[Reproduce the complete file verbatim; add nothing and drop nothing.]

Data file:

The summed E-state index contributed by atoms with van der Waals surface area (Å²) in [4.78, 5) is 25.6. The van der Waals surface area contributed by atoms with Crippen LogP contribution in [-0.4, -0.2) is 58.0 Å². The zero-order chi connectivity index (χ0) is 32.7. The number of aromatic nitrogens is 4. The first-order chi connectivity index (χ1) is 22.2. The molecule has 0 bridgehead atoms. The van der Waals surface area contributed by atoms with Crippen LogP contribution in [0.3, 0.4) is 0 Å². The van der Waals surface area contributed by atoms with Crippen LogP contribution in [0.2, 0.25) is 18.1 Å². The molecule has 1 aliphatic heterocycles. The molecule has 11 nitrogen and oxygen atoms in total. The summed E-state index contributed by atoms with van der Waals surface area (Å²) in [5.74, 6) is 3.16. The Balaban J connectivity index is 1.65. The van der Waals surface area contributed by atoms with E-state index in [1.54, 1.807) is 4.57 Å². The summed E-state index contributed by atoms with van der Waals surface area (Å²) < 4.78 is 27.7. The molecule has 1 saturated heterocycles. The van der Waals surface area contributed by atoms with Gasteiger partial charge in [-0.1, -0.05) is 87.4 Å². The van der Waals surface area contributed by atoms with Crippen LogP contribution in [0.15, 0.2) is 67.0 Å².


The summed E-state index contributed by atoms with van der Waals surface area (Å²) in [4.78, 5) is 25.6. The van der Waals surface area contributed by atoms with Crippen LogP contribution in [-0.4, -0.2) is 58.0 Å². The zero-order chi connectivity index (χ0) is 32.7. The number of aromatic nitrogens is 4. The first-order chi connectivity index (χ1) is 22.2. The molecule has 0 bridgehead atoms. The van der Waals surface area contributed by atoms with Crippen LogP contribution in [0.3, 0.4) is 0 Å². The van der Waals surface area contributed by atoms with Crippen LogP contribution in [0.2, 0.25) is 18.1 Å². The molecule has 1 aliphatic heterocycles. The molecule has 11 nitrogen and oxygen atoms in total. The summed E-state index contributed by atoms with van der Waals surface area (Å²) in [5.74, 6) is 3.16. The Balaban J connectivity index is 1.65. The van der Waals surface area contributed by atoms with E-state index in [1.54, 1.807) is 4.57 Å². The summed E-state index contributed by atoms with van der Waals surface area (Å²) < 4.78 is 27.7. The molecule has 1 saturated heterocycles. The van der Waals surface area contributed by atoms with Gasteiger partial charge in [-0.1, -0.05) is 87.4 Å². The van der Waals surface area contributed by atoms with Crippen LogP contribution in [0.15, 0.2) is 67.0 Å².